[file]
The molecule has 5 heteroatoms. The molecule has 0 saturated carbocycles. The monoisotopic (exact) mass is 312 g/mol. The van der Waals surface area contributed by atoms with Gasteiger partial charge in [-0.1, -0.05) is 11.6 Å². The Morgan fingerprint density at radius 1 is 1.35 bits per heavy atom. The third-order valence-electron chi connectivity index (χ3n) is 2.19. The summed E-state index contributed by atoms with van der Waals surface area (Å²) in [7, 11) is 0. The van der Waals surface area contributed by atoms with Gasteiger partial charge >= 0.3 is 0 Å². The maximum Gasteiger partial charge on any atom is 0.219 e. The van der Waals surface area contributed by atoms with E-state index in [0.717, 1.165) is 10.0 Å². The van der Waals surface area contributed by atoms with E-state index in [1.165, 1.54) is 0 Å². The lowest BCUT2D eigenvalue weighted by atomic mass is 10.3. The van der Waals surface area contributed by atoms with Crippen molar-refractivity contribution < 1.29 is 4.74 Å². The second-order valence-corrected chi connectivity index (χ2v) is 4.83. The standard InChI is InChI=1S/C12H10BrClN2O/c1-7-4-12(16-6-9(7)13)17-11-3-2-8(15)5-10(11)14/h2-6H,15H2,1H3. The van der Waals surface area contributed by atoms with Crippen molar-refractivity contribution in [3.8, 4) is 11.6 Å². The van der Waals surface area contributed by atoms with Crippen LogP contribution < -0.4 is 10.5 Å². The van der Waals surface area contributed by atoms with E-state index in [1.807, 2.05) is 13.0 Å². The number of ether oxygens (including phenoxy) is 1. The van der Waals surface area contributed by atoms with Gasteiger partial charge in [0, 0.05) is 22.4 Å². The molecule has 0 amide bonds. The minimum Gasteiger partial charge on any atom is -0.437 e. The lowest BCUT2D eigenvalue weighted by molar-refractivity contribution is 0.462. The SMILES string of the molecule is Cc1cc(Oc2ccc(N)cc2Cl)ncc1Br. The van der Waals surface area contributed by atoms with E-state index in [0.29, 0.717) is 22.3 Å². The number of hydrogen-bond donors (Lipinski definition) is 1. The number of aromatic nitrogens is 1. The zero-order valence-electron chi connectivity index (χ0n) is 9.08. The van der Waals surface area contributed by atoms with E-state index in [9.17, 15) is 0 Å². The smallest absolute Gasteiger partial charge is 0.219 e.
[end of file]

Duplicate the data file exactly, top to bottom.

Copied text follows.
The molecule has 5 heteroatoms. The molecule has 0 saturated carbocycles. The monoisotopic (exact) mass is 312 g/mol. The van der Waals surface area contributed by atoms with Gasteiger partial charge in [-0.1, -0.05) is 11.6 Å². The Morgan fingerprint density at radius 1 is 1.35 bits per heavy atom. The third-order valence-electron chi connectivity index (χ3n) is 2.19. The summed E-state index contributed by atoms with van der Waals surface area (Å²) in [7, 11) is 0. The van der Waals surface area contributed by atoms with Gasteiger partial charge >= 0.3 is 0 Å². The maximum Gasteiger partial charge on any atom is 0.219 e. The van der Waals surface area contributed by atoms with E-state index in [0.717, 1.165) is 10.0 Å². The van der Waals surface area contributed by atoms with E-state index in [1.165, 1.54) is 0 Å². The lowest BCUT2D eigenvalue weighted by atomic mass is 10.3. The van der Waals surface area contributed by atoms with Crippen molar-refractivity contribution < 1.29 is 4.74 Å². The second-order valence-corrected chi connectivity index (χ2v) is 4.83. The standard InChI is InChI=1S/C12H10BrClN2O/c1-7-4-12(16-6-9(7)13)17-11-3-2-8(15)5-10(11)14/h2-6H,15H2,1H3. The van der Waals surface area contributed by atoms with Crippen molar-refractivity contribution in [3.8, 4) is 11.6 Å². The van der Waals surface area contributed by atoms with Crippen LogP contribution < -0.4 is 10.5 Å². The van der Waals surface area contributed by atoms with E-state index in [1.807, 2.05) is 13.0 Å². The number of ether oxygens (including phenoxy) is 1. The van der Waals surface area contributed by atoms with Gasteiger partial charge in [0, 0.05) is 22.4 Å². The molecule has 0 amide bonds. The minimum Gasteiger partial charge on any atom is -0.437 e. The lowest BCUT2D eigenvalue weighted by molar-refractivity contribution is 0.462. The SMILES string of the molecule is Cc1cc(Oc2ccc(N)cc2Cl)ncc1Br. The van der Waals surface area contributed by atoms with E-state index in [0.29, 0.717) is 22.3 Å². The number of hydrogen-bond donors (Lipinski definition) is 1. The number of aromatic nitrogens is 1. The zero-order valence-electron chi connectivity index (χ0n) is 9.08. The van der Waals surface area contributed by atoms with E-state index in [9.17, 15) is 0 Å². The smallest absolute Gasteiger partial charge is 0.219 e.